At Japanese developer Platinum Games, the phrase “dress to kill” is taken very literally. Armed with pistols attached to her platform heels, summoning demons from her luscious locks with a suggestive wink, Bayonetta’s fetish-baiting ballet of blood and bullets is as unselfconsciously bonkers as video games come. The brainchild of Devil May creator Hideki Kamiya, this demonic series has always combined combo-building combat with a weirdly satanic layer of sexuality.
This third outing, however, has been overshadowed by a dispute with its former star. With the pound scrabbling out of freefall and our third prime minister in the space of four months being inaugurated, you’d be forgiven for missing the #boycottBayonetta controversy, but the long and short of it is that the actor who gave Bayonetta her voice in the first two games did not reprise her role because she was offered an insultingly low fee for the job. Twitter exploded. Fans squabbled. There has been an ugly back-and-forth over the details of her pay. It’s hardly the fanfare that anyone would have wanted, and the drama will sour this game for many.
In Bayonetta, angels take on their truly twisted biblical forms, levelling cities of innocents in order to destroy dark-arts-dabbling dissidents. Luckily for us, our platform-heeled heroine delights in banishing them to the next world in distinctly un-family-friendly explosions of gore and double entendres. This is bizarre stuff – and at first glance, hardly what one would expect from a Nintendo-published game. From sequences where you pummel enemies with a demonic train, to showdowns that seamlessly segue into side-scrolling shoot ‘em ups, to palate-cleansing, 2.5D side missions that pay homage to Metal Gear Solid, no two levels are ever the same. Bayonetta 3 is a reverent hymn to video games in all their glorious silliness.
It’s comfortably the weirdest game you’ll play this year. Setpieces veer from disintegrating flying demons with a furry demon-cat to suggestively riding a Godzilla-sized Gomorrah across ever-shifting interdimensional skyscrapers. It veers from a New York-set brawl aboard a flooding yacht, to something akin to a horny anime directed by Christopher Nolan. The storytelling is marginally more coherent this time around, but still largely serves as a threadbare excuse for the next screen-filling spectacle.
Like its predecessors, the action-focused gameplay underpinning Bayonetta is the main attraction – and it’s deceptively deep. What initially feels like button mashing slowly reveals itself to be a beautifully bespoke brawler. Frustrated with the feel of a weapon? Swap it out. Struggling to nail slow-motion parries? Just equip an amulet that blocks attacks with the analogue stick. It’s this versatility that makes Bayonetta 3 endlessly exciting.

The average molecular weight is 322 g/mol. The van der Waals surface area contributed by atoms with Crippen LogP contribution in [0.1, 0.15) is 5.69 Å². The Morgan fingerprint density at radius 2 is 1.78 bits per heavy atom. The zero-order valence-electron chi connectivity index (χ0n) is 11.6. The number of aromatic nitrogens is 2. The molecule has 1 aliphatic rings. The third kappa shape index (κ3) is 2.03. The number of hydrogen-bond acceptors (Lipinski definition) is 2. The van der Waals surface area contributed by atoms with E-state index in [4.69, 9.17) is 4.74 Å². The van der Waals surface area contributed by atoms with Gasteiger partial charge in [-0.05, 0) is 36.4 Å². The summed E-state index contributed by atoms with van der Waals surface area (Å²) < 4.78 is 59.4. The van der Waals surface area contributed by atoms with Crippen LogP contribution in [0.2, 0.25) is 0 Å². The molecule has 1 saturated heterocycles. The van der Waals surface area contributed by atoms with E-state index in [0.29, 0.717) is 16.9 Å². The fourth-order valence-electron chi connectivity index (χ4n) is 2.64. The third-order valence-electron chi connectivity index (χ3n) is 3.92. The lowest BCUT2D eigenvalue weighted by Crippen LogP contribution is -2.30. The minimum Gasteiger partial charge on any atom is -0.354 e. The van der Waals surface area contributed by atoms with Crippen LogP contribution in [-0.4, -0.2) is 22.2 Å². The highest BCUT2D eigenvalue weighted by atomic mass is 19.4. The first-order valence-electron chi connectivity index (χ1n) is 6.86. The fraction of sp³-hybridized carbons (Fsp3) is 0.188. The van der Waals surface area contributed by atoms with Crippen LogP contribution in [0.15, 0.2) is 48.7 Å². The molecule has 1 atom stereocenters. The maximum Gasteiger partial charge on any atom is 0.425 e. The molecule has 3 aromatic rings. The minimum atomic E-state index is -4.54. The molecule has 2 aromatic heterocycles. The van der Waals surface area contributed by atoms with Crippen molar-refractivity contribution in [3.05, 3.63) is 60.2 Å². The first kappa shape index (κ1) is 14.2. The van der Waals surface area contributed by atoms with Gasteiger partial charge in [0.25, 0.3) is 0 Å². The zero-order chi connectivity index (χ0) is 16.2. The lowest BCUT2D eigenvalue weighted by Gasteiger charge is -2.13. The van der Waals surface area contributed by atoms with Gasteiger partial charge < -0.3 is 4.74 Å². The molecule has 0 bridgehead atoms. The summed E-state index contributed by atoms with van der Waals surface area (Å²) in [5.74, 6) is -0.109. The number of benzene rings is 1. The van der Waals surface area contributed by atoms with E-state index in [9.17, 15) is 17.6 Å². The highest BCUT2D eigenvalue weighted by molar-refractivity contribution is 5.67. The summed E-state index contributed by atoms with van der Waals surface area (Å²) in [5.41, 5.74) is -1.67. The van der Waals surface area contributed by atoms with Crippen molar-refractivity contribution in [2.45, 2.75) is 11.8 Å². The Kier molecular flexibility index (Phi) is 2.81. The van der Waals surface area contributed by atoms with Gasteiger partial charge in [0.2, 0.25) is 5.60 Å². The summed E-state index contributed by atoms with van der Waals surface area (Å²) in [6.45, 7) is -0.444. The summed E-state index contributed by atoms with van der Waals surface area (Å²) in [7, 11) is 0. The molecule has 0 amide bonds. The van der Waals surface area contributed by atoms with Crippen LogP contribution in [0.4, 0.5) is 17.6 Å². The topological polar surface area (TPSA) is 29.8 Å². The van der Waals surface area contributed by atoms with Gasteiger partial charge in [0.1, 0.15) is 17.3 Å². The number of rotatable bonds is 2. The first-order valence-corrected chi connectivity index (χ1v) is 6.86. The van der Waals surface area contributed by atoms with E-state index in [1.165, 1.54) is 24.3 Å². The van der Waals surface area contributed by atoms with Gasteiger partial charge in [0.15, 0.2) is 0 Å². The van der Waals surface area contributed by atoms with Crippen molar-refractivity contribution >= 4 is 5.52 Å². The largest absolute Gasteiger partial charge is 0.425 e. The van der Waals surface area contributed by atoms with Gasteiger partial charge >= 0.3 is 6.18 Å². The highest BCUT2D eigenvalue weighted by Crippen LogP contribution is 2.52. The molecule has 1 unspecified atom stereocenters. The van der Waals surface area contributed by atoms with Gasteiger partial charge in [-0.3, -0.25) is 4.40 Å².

Unleashing demons has always been a favourite hobby of Bayonetta’s, but now players finally get to command them in battle. Once resigned to show-stopping cutscenes, a squeeze of the left trigger now lets your witch call upon the aid of her well-trained pets, sending a building-sized behemoth crashing into foes mid-combo. With each completed chapter, you earn the allegiance of a new demonic summon, lending you their power in battle, along with a shiny new weapon set. These weirdo summons range from an enemy-grabbing crow that you command from the skies, to a hyper-sexualised butterfly.
As the Umbran Witch’s story reaches its chaotic climax, all the nonsensical nattering about alphaverses, homunculi and singularities starts to grate. But just as your interest begins to wane, the action snaps back into focus, dragging you along for the ride by your hair. It’s not often that after the credits roll, I find myself immediately hammering the start button to play again, but that’s the kind of game Bayonetta 3 is. Fifteen hours in, I feel I’ve barely scratched the surface of the combat’s permutations.
Ever since the Wii U’s Bayonetta 2, this clothes-shedding, gun-toting witch has been the black sheep among Nintendo’s flock of cutesy mascots. Where many western games yearn to be seen as the height of sophistication, craving the critical kudos of an HBO drama, Bayonetta 3 stands defiant in its absurdity. Like its predecessors, this is destined to go down as a cult classic – a dizzying dance of demon-dicing delight. Its crude, whiplash-inducing narrative means it certainly won’t be for everyone, but the best things in life rarely are.